Husband-and wife-team, Yvonne Drebert and Zack Melnick, who specialise in underwater videography, were filming a feature-length documentary when they made the discovery.
They found the vessel, named “The Africa”, about 275 feet down on the bed of Lake Huron near the Saugeen-Bruce Peninsula in June.
The sight of a mass of quagga mussels were what caught their attention.
“We received a tip that scientists doing an offshore fish survey had noticed an anomaly on their sonar readout, basically an unusual bump on an otherwise flat lakebed,” Mr Melnick said in a statement.
Ms Drebert didn’t expect to find anything special but thought it would at least be “a fun Saturday boat ride.”
“We honestly expected to find a pile of rocks,” she said.
The film-maker spoke to The Independent about the discovery.
“We spend a lot of time on the water, looking around with our ROV. We’ve come across some pretty amazing underwater landscape and aquatic life, but honestly - nothing can really prepare you for coming upon a shipwreck that no one has laid eyes on in 128 years,” she said.
“The more we began to understand that we’d really stumbled on something extraordinary.”
They used a remotely-operated vehicle (ROV), which carries a high-resolution camera system.
“We were down for only a few minutes when a huge structure loomed up from the depths – it was a shipwreck,” said Mr Melnick. “We couldn’t believe it.”
Yet while the invasive mussels were the trail to the ship’s discovery they are also the reason that the wreck will eventually be destroyed.
The mussels have been attaching themselves to every single wreck in the Great Lakes - an issue that the couple’s documentary, titled All Too Clear, was focused on.
Archaeologists say that the mussels burrow into the wood and build on top of each other until they eventually crush shipwrecks. They also produce acid, which can corrode steel and iron on the ships.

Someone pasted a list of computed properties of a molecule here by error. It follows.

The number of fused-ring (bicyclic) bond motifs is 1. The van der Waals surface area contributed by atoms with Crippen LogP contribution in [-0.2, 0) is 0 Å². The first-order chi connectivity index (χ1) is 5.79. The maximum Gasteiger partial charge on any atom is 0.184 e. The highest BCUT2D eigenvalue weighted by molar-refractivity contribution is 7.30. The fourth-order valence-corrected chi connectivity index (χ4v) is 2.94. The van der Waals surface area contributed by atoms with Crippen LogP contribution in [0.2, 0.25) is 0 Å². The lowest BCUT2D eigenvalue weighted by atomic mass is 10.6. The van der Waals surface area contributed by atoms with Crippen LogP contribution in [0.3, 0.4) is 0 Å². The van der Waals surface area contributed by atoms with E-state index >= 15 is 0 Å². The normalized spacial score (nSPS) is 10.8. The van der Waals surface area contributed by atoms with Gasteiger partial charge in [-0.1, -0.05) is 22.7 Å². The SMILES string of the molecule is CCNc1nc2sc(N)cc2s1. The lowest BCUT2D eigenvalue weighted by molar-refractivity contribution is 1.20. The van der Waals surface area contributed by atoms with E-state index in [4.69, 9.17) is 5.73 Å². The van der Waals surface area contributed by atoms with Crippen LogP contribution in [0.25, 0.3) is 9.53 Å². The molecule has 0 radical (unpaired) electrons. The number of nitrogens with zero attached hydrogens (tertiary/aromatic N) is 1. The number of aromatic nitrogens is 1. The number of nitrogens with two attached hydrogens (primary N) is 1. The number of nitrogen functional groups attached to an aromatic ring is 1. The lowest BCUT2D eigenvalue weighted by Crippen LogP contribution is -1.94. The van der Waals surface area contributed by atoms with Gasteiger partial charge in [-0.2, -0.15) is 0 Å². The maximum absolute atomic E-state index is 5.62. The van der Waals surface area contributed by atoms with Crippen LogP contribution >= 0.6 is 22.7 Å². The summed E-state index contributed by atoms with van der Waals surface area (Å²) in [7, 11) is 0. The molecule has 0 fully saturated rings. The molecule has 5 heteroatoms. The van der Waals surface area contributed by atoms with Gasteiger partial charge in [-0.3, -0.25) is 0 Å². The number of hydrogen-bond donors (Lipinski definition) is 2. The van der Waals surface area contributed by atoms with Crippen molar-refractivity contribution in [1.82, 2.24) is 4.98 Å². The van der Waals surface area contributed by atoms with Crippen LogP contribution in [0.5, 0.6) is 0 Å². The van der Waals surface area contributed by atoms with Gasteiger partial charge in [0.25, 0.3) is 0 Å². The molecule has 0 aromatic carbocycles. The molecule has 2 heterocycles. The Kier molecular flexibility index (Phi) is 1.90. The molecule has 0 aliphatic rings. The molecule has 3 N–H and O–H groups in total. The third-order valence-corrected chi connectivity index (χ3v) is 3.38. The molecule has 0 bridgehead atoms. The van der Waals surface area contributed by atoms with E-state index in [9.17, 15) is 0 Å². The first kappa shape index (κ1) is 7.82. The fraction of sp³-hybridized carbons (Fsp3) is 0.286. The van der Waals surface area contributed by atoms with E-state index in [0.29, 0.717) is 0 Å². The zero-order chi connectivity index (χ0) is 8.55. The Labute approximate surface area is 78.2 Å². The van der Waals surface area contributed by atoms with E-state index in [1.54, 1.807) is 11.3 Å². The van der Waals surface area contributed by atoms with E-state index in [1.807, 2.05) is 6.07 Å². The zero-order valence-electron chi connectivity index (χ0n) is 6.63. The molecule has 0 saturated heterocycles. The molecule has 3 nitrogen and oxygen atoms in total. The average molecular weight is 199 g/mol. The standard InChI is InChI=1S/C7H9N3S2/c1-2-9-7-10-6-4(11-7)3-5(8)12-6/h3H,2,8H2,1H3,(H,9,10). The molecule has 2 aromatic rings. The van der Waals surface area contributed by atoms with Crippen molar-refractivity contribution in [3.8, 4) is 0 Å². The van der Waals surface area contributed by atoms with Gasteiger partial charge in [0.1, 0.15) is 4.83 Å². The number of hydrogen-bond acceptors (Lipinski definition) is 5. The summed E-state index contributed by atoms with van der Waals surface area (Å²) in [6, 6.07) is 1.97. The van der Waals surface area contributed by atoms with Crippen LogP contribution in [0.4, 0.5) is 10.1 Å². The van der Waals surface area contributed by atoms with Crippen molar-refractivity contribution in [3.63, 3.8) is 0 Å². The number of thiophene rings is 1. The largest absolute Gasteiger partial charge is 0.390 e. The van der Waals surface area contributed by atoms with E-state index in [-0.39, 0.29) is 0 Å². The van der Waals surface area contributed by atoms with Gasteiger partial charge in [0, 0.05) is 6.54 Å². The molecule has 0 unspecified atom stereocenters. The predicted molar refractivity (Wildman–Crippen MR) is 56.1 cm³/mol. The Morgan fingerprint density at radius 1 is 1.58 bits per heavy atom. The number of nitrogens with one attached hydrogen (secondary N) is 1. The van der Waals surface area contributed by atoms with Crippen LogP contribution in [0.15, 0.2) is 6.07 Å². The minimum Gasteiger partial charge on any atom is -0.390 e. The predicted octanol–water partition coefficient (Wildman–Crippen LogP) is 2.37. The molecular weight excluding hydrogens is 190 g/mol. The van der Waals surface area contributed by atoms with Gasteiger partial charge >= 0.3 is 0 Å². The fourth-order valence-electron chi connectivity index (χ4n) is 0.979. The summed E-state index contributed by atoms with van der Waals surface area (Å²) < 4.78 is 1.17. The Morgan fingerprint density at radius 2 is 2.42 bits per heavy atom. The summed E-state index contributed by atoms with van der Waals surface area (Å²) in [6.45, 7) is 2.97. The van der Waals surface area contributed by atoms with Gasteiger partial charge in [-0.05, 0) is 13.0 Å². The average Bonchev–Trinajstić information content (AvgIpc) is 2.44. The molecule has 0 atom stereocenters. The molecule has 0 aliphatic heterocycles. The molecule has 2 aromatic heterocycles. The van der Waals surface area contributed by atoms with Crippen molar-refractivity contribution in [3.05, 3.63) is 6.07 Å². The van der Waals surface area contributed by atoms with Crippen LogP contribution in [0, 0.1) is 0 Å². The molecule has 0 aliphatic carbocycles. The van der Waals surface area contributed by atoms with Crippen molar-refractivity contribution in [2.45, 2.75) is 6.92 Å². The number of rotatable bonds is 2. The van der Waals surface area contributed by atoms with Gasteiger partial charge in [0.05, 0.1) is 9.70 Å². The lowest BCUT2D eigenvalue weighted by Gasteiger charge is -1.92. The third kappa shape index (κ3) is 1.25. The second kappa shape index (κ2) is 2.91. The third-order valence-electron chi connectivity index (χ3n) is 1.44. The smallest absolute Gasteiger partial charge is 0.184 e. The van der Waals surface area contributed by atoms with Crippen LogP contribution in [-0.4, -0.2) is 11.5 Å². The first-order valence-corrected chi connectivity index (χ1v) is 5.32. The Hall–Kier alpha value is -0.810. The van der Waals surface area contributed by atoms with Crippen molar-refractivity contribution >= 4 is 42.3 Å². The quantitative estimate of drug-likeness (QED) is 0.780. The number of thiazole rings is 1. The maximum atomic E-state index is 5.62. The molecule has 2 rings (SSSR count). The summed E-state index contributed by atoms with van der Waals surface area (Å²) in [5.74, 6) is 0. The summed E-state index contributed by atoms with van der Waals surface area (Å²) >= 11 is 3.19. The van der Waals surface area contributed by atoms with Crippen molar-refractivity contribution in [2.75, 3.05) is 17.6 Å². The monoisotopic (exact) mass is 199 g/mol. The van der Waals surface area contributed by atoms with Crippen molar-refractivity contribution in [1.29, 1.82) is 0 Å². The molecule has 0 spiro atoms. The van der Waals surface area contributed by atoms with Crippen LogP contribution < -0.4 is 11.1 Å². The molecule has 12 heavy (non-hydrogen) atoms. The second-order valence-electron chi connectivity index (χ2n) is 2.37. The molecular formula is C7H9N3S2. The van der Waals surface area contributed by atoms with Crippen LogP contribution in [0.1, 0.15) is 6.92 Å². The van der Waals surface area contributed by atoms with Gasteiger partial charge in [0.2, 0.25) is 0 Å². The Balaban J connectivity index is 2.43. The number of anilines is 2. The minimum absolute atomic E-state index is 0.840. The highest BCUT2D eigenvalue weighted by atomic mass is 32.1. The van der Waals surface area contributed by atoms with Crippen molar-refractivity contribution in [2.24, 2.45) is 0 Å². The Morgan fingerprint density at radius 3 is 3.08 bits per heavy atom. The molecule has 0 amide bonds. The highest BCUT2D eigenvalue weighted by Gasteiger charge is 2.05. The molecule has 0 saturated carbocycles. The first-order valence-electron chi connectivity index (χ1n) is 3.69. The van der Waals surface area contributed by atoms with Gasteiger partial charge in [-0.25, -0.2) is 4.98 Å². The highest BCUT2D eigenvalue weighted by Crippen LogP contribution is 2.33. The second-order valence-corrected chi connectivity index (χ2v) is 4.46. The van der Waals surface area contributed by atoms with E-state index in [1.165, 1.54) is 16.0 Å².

Ms Drebert told The Independent that their documentary took on a new perspective when they realised how invasive mussels were impacting the waters’ history.
“We’d really focused our work on the ecological impact that the invasive quagga mussel has had on the Great Lakes - home to 20 per cent of the world’s freshwater, and hadn’t much considered their impact on cultural heritage, until we found the ‘Africa’.”
Local maritime historian, Patrick Folkes, and marine archaeologist, Scarlett Janusas, researched the ship and said it was most likely The Africa.
The Africa was built in 1873 and subsequently repurposed in 1886 as a steam barge to haul cargo, according to a statement.
On 4 October 1895, The Africa set sail from Ohio with a crew of 11, loaded with coal and bound for Ontario, Canada.
The ship was towing another barge called The Severn but neither reached their destination.
The Severn was discovered broken up on the Bruce Peninsula and the crew was rescued.
The Africa and its crew were never seen again.
That is until Ms Drebert and Mr Melrick used their high-tech underwater camera system in June.
Based on measurements and deposits of coal found on the lakebed, the team have been able to conclude it was the missing Africa.
All Too Clear is set to air in 2024.